It’s estimated that around 14 percent of women have irregular periods according to research published in the journal American Family Physician. It’s more common than you’d think to experience PMS, cramping, and spotting at various times throughout the cycle without fully menstruating. So how can you balance your cycle and avoid the unpredictability? “It’s about regulating your body as much as you can,”says Tiffany Lester , MD, a doctor at Parsley Health San Francisco. “Having a healthy period for women is like having another vital sign, like heart rate, blood pressure, and weight.” Here’s what you should know about unpredictable periods and how to get them back on track, naturally.
“Normal cycles can be anywhere between 25 and 35 days,” Dr. Lester explains. “If you have your period every 26 days or every 34 days, that’s normal too,” she adds. But if you’re finding that your cycle is repeatedly falling into a pattern of much shorter or longer than that, there may be abnormalities with the two main hormones that regulate your cycle, estrogen and progesterone.
Experiencing typical PMS symptoms like cramps, bloating , and mood swings—but then not actually starting your period at that time—can be a sign that your period slipping into an irregular pattern. “Depending on how in tune with your body you are, you may also be able to sense when you’re ovulating,” Dr. Lester says. And if ovulation doesn’t seem to sync up within about 2 weeks of your period, it could be a sign that your cycle is irregular.
Another sign of irregularity is the consistency of the blood you’re seeing, Dr. Lester points out; you may experience spotting beforehand or throughout your cycle and then not see bright red blood on the first day of menstruation. “That could be a signal that you may have a hormonal imbalance like low progesterone,” she explains. Keep in mind that you can still have a regular 28-day cycle but have inadequate sex hormone levels, says Dr. Lester.
If you think your period falls outside a normal pattern, it’s best to ask your doctor about it, as it could be a sign of a deeper issue. There are a few reasons your period could be off.
Stress doesn’t just affect your mood—it can also have all kinds of effects on your body. “We all respond to stress differently, and it can cause you to miss a whole month altogether,” Dr. Lester says. The stress hormone cortisol is intricately connected to the hormones estrogen and progesterone, and has the ability to throw off your cycle completely. “If cortisol is high, it can deplete progesterone, which you need to completely finish the second part of your cycle, to build up the uterine lining and prepare for either pregnancy or shedding the lining and having your period,” explains Dr. Lester.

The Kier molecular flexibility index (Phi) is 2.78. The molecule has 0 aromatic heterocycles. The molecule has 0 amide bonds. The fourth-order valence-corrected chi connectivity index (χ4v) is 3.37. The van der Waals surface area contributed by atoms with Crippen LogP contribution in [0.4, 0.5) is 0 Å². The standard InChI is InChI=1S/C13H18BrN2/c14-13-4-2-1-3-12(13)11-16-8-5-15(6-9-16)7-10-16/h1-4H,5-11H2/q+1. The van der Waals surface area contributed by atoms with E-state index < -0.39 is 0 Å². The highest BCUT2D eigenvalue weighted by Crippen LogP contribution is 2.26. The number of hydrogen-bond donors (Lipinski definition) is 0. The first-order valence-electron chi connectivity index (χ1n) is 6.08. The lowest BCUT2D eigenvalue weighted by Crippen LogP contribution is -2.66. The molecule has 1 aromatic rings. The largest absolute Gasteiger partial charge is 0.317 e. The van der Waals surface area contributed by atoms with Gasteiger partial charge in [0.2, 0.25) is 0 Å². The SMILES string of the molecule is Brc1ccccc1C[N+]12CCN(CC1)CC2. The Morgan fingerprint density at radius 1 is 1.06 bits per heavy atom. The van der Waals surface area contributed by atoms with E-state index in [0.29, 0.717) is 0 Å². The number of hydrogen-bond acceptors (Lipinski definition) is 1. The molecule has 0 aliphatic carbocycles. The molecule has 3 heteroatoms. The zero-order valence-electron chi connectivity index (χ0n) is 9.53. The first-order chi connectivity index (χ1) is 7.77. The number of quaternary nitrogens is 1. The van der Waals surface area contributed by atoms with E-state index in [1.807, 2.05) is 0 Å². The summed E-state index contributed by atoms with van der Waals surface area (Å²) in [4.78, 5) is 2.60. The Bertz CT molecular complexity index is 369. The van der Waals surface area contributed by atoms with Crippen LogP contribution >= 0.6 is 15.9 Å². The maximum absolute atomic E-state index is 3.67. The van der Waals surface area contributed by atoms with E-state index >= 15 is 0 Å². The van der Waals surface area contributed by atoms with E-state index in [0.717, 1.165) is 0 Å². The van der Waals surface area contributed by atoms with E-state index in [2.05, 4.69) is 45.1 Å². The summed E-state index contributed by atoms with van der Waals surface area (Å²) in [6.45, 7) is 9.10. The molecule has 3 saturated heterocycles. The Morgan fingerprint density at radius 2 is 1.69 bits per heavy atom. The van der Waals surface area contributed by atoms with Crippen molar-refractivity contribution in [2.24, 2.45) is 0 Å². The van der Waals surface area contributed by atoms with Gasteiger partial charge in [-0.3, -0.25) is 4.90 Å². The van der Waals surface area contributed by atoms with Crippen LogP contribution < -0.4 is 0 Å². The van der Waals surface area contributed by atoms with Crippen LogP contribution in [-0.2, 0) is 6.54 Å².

Not getting enough sleep or not getting to sleep at regular hours can also cause irregular periods, recent research shows. That’s because the circadian rhythms in your sleep-wake cycle also contribute to regulating the menstrual cycle (which is why shift workers often struggle with irregular periods). Dr. Lester adds that it’s important not just to watch the quantity of sleep that you’re getting, but the quality of sleep, in terms of going to bed at regular hours and having a restful night of sleep.
Constantly jet-setting, especially across different time zones? Travel can alter both your sleep patterns and therefore your circadian rhythms, and your stress levels. It’s not uncommon to miss a month or two while you’re traveling. But if you find that your period is irregular for more than two cycles, you should bring that concern to your doctor, Dr. Lester says.
Believe it or not, periods tend to be more irregular around the holidays , or any other stretch of time you’re doing more unhealthy eating and drinking than usual. Excessive consumption of alcohol, sugar, and carbohydrates can actually affect your hormones. Even one glass of wine alone can increase your estrogen levels by up to 10 percent, Dr. Lester explains. The inflammation associated with drinking alcohol to excess, along with overeating carbs and sugar, can mess with the sex hormones that regulate your cycle, she adds. “On top of that, add in the preservatives and chemicals found in processed food and it’s a perfect storm,” says Dr. Lester. This increased inflammation can lead to irregularity or additional cramps and bloating.
One key reason for irregular periods might be a pre-existing hormonal imbalance. Some women who have estrogen dominance may experience irregularity, says Dr. Lester, and since progesterone is even more key in making sure your cycle stays on track, an imbalance there is also likely to lead to an irregular period. Polycystic Ovary Syndrome, or PCOS , is one of the most common hormonal imbalances that cause irregular periods. With PCOS, the ovaries make too much testosterone, which inhibits ovulation from happening some months. Because ovulation is irregular, the whole cycle is often thrown off in women with PCOS.